A couple of Fridays a month, I like to feature non-profits and changemakers on my blog to raise awareness of the great work they do, provide a dose of inspiration, and show that positive change is possible. Catch up on my other Feature Friday posts here.

This week, I would like to feature Global Rights, an incredible international human rights organization which fights for access to justice, women’s rights and gender equality, and racial and ethnic equality in developing countries across the world. Founded in 1978, Global Rights works with local activists and human rights advocates in Africa, Asia and Latin America to protect the rights of poor and marginalized populations. They advocate for human rights by documenting rights abuses, working towards legal and policy reform, and providing legal services to the underserved. Their approach to working alongside local leaders makes them truly unique and highly effective:

Global Rights is unique among U.S.-based international human rights organizations in that we have a long-term field-based presence in the countries in which we operate and work on the ground to build local capacity. We work this way for two reasons. First, we believe that local knowledge and expertise is essential to the successful administration of programming. Our local partners know the communities in which we work, are familiar with their cultures and traditions, and often are already active in promoting the legal rights of the poor and marginalized. Second, we recognize that long-term, systemic change can occur only if stakeholders themselves are involved. By transferring knowledge and skills to local partners, we ensure that they can continue work even after our programming has come to an end.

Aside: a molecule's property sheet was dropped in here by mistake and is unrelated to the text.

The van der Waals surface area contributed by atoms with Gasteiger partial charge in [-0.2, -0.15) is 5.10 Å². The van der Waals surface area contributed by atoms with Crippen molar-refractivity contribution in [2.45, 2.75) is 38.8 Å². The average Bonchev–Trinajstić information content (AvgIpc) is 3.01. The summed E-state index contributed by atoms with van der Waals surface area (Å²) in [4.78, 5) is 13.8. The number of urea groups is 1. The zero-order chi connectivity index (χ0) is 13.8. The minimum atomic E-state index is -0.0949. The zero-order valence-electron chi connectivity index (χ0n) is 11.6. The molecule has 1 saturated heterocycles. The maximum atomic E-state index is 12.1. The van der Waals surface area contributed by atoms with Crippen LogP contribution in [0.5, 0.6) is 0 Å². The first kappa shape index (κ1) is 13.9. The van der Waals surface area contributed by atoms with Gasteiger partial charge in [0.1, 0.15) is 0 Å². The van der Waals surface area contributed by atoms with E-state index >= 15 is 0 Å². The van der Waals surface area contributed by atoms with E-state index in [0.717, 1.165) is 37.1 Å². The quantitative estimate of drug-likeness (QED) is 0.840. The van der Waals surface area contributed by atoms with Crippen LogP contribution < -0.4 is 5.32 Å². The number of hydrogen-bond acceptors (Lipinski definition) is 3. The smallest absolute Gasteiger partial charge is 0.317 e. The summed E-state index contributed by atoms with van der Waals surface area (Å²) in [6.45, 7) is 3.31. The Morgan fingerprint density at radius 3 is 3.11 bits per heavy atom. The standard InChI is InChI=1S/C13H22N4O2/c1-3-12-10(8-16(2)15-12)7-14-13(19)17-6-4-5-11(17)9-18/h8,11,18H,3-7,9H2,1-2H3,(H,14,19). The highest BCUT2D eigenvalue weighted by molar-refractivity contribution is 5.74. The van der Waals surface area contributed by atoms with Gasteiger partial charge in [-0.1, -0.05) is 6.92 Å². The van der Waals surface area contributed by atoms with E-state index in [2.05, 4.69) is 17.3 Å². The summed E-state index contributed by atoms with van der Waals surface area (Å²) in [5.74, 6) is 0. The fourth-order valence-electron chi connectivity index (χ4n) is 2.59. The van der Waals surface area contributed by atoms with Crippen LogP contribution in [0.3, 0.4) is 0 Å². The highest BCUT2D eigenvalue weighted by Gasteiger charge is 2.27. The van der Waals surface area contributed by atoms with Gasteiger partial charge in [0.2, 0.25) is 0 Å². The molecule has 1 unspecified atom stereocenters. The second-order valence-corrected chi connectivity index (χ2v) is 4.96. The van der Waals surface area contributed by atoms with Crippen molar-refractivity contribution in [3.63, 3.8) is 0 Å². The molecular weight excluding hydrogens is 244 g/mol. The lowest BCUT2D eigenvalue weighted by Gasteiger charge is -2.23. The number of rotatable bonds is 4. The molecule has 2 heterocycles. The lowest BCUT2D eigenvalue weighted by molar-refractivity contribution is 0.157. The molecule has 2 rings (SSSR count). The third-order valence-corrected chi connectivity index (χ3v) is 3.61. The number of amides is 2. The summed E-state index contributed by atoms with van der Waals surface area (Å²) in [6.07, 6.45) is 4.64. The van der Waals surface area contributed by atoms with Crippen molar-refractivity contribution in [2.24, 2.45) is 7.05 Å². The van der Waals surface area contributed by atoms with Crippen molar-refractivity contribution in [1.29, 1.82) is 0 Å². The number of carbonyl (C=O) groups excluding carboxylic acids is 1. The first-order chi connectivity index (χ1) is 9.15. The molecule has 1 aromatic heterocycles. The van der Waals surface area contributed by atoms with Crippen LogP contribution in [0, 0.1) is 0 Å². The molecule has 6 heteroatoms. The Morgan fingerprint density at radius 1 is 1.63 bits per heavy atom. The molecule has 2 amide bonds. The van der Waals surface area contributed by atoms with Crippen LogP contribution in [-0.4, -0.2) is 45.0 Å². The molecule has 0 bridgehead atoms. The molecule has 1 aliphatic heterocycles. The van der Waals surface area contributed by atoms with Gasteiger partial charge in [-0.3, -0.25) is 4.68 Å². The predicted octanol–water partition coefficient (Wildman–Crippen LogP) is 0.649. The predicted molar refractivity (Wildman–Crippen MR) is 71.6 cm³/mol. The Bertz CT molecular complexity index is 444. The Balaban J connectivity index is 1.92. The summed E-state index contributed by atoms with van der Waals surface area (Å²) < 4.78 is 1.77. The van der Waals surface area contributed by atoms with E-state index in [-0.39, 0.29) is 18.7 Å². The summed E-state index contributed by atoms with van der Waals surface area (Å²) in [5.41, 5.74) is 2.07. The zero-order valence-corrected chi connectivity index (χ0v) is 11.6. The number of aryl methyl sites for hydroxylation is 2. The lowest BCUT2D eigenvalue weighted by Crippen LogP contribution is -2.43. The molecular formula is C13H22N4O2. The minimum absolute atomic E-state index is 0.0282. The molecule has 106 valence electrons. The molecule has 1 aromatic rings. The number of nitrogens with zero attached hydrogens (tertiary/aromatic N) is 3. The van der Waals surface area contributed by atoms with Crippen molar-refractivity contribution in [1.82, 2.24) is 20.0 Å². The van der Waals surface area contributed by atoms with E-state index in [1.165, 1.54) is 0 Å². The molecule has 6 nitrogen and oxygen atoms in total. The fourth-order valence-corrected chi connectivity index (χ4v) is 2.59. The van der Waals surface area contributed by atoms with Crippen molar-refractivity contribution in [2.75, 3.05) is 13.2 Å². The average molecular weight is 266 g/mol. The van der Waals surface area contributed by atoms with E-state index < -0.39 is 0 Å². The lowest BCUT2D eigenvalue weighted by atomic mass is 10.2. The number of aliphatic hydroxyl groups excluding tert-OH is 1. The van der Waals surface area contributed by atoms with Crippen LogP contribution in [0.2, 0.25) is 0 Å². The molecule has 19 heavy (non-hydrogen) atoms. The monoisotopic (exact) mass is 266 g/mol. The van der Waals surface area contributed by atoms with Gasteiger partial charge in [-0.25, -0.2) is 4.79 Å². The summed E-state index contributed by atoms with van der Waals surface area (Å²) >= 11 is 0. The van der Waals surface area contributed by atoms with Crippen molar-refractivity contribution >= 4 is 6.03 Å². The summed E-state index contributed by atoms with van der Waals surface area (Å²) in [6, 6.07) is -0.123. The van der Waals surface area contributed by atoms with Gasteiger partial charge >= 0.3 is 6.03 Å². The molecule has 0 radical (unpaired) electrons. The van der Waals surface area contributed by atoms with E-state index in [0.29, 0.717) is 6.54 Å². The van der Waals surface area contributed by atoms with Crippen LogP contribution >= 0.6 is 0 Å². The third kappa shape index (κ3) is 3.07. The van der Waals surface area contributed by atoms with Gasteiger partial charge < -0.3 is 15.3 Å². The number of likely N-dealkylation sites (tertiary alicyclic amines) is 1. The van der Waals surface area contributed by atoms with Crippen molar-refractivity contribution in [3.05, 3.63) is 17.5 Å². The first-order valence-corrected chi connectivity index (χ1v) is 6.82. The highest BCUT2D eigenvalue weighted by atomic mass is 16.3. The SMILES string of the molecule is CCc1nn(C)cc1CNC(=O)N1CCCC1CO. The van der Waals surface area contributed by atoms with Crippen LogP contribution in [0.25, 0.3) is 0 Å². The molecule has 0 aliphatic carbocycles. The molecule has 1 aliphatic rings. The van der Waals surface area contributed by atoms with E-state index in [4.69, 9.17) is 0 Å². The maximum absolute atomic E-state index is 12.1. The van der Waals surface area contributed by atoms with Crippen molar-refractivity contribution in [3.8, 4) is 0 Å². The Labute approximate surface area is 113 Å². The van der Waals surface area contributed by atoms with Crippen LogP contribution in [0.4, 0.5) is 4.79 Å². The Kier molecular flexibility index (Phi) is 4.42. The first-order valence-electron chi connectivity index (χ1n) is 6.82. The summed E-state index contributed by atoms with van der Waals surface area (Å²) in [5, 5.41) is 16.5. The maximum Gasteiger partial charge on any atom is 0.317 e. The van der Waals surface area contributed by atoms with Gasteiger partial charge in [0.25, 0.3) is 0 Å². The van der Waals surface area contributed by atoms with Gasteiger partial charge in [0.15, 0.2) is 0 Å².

I am currently volunteering with a small organization that receives funding from Global Rights, and from what I have seen, I know that Global Rights is supporting great initiatives on the ground and truly working in a strong partnership with local leaders, officials, and activists working to change the human rights situation in their countries.

Most of all, I admire Global Rights for their important work in the access to justice field. Quite simply, not enough organizations across the world are working on access to justice and legal rights initiatives, and I am impressed by Global Rights’ work in this area.

Their access to justice work centers around ensuring that the indigent, especially women, have access to high quality legal services regardless of their financial situation or level of understanding of the arcane legal system. Global Rights works to strengthen legal institutions so that the justice system is more easily accessible by vulnerable groups. Some of their specific projects include:

  • Training young lawyers in civil, criminal and international human rights law in Afghanistan.
  • Also in Afghanistan, creating a pilot program to provide poor family court clients in Kabul with legal services free of cost.
  • Promoting the use of legally enforceable marriage contracts to improve women’s rights in Algeria, Tunisia, and Morocco.
  • Strengthening the capacity of legal services groups to bring impact litigation in Burundi‘s courts, on behalf of victims of land conflict and sexual and gender-based violence.
  • Developing court accompaniment and paralegal training programs aimed at increasing access to justice for poor women in Morocco and Nigeria.

Make sure to check out Global Rights‘ incredible work, and support them in their mission. Thanks for reading!

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